And I would be remiss if I didn't mention that this month marks the tenth bloggiversary of hearth/myth. Yes, that's right -- I published my first post in this space on August 16, 2011. "I'm going to aim for a post a week," I said back then. "Let's see how long it lasts." Well, now we know: ten years and counting. Good job, me! This calls for balloons, and maybe even a cake!

Should I shoot for fifteen years next? How about twenty? Let's just see how long it lasts!


These moments of celebratory blogginess have been brought to you, as a public service, by Lynne Cantwell. Submit your contest entries by Saturday, September 4th! And of course: Get vaxxed!


Sunday, August 22, 2021

In which our Summer Reading Challenge beats NPR.

The move went fine last weekend, thanks for asking. Even the dresser delivery guys were late in perfect proportion to how late we were running with the rest of the move.

Now, of course, comes the unpacking and whatnot. A lot of that "whatnot" seems to consist of buying furniture to replace all the built-ins I had at the other place, including dresser drawers and bookshelf space. In addition, I've had to buy some things that came with the old apartment, chiefly a mattress and box spring, as well as a table and chairs for the dining room. All the new stuff is either already here, or ordered and on the way, except for two things (and why do I get the feeling I'll be saying "I just need two more things" for the next several years?). Now I just have to wait for everything to get here.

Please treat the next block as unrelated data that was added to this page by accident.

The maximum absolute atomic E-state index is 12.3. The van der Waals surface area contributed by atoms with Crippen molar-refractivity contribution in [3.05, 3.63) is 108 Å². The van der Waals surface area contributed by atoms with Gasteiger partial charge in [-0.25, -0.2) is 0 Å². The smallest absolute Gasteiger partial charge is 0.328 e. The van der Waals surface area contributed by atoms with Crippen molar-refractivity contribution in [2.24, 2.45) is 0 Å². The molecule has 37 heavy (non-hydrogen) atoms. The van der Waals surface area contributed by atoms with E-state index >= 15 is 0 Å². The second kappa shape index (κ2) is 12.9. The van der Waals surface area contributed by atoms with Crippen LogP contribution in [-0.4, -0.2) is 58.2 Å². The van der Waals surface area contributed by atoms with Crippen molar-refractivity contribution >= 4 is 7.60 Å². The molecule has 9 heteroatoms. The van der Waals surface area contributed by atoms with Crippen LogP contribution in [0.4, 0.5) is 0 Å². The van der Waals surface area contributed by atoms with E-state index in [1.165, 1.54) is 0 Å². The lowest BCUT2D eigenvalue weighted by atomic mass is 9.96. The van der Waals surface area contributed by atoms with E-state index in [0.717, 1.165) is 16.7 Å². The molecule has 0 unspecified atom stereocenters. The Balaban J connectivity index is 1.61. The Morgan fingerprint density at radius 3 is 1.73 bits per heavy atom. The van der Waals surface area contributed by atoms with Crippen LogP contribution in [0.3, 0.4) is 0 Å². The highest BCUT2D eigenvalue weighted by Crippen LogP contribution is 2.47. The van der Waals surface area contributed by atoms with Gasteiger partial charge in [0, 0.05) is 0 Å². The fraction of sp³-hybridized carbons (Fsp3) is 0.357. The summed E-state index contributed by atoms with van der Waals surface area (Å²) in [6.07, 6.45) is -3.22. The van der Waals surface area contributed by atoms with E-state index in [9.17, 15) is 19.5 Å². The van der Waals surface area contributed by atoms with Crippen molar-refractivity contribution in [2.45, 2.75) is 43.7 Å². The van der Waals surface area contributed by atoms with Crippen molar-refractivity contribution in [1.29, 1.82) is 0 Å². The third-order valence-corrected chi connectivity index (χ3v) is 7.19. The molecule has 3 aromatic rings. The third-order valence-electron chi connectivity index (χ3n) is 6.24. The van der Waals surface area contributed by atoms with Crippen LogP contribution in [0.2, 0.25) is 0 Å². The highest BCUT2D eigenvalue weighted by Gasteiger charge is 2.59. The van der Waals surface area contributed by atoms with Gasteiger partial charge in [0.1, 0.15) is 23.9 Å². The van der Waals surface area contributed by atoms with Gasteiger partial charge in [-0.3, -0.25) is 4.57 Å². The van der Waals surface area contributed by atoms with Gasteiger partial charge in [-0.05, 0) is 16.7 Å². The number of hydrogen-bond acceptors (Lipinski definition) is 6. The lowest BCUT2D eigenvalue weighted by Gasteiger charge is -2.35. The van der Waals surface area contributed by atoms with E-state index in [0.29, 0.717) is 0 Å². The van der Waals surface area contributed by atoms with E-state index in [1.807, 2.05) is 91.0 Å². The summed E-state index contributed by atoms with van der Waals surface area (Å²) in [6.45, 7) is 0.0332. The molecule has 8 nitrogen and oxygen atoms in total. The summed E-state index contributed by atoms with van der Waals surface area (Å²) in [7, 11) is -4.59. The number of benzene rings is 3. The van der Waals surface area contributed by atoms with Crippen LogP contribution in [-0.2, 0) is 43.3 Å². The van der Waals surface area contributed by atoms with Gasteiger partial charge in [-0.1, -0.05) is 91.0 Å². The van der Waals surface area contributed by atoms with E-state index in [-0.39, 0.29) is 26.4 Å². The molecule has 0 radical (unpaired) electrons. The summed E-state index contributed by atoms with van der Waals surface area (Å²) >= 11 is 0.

In the meantime, summer's on the wane, and with it, our hearth/myth 2021 Summer Reading Challenge. We all have until Saturday, September 4th, to read another book (or books!) on the list. That's less than two weeks away, guys. 

Our list is pretty darned comprehensive, so I was feeling rather smug when I read an NPR article this week called, We Picked Our Favorite Sci-Fi and Fantasy Books 10 Years Ago. Here Are Some We Missed. Why smug, you ask? Because of the seven additions to their list, our list has four (and I've read all four of them -- go me!): Parable of the Sower by Octavia Butler; Dhalgren by Samuel R. Delany; The Sparrow by Mary Doria Russell; and Grass by Sheri S. Tepper. Take that, NPR!

The remaining three they wish they'd included are: Foreigner by C.J. Cherryh; Magic's Pawn by Mercedes Lackey; and We by Yevgeny Zamyatin. I haven't read any of these, even though I've always heard great things about Cherryh and Lackey. (I've read some Lackey, just not any of the Valdemar books.) But I figure I have about two weeks to rectify my oversight, right? I started Foreigner the other day, and so far it's good. 

I'm also trying to figure out how my ridiculously well-read friends and I missed the Zamyatin altogether. And miss it, we did; it was published in 1924. Anyway, it's on my radar now. Hopefully someone will pick it up and let me know whether it's worth adding to the list for next year.

I won't keep you any longer, as I know we all have reading to do. I just wanted to make sure y'all remembered about the contest. Here's the link to the list and the rules again. Good luck!